Her tiny, frail body lay in the middle of the room. The EMTs were busy trying to save her. I had never been in my neighbor’s house and didn't know much about her apart from the fact that she was a second-generation Japanese woman who had been married to an African American man. He had passed away years ago. Her children were around, though I rarely saw them.
Every spring she would gather daisies from my garden to honor the dead. As she grew weaker she asked me to cut the daisies for her. The last two years she had not come out of her house.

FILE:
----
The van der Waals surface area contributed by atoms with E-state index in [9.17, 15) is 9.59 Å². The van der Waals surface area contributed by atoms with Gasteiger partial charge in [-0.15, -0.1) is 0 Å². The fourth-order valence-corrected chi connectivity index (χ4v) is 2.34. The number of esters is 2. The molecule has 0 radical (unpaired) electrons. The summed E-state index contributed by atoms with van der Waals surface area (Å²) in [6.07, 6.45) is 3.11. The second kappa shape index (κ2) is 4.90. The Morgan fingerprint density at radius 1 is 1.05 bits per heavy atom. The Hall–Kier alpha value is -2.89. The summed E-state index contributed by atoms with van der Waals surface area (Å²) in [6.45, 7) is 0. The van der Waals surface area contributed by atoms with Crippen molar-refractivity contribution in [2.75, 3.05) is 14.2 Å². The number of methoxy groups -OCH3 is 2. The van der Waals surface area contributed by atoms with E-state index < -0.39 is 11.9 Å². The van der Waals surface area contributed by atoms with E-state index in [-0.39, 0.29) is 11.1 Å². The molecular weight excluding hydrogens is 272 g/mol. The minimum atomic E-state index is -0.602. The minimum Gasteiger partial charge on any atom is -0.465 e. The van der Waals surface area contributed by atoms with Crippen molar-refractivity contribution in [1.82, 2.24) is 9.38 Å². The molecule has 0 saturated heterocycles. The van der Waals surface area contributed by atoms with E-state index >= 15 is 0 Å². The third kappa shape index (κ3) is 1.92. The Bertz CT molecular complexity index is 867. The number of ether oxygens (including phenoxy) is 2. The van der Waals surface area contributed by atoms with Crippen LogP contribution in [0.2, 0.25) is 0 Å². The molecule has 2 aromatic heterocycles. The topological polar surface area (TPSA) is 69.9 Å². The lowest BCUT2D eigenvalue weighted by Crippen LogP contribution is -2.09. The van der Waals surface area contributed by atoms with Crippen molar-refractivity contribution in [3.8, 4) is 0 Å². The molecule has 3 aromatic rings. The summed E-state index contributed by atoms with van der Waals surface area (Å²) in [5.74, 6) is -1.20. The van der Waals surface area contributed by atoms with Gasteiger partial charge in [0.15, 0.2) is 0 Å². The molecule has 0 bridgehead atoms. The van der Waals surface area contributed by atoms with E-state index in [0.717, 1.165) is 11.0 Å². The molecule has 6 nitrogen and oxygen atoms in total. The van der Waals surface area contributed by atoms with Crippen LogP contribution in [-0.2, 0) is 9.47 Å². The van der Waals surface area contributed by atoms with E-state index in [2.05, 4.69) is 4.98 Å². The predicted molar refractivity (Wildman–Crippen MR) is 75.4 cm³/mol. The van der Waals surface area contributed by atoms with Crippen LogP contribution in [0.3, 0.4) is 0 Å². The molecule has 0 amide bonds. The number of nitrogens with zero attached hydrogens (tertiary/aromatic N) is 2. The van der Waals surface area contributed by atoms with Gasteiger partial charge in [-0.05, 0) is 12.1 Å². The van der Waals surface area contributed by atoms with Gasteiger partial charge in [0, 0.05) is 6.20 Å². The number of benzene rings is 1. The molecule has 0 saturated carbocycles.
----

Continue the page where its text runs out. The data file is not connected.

I was the neighbor who happened to be the doctor. Now I found myself going between her daughter and the EMTs. I would explain what the EMTs were doing and then turn around to ask the lead EMT to call the code. The EMT reluctantly informed me that protocol had to be followed. I understood, but I still wanted to shout at the EMTs to stop trying to save her and let her die. I wanted to break down and cry as I imagined the pain her daughter was feeling.
Her daughter wanted me there as a doctor. I was her buffer between the ugliness of resuscitation and her heart, her flowers.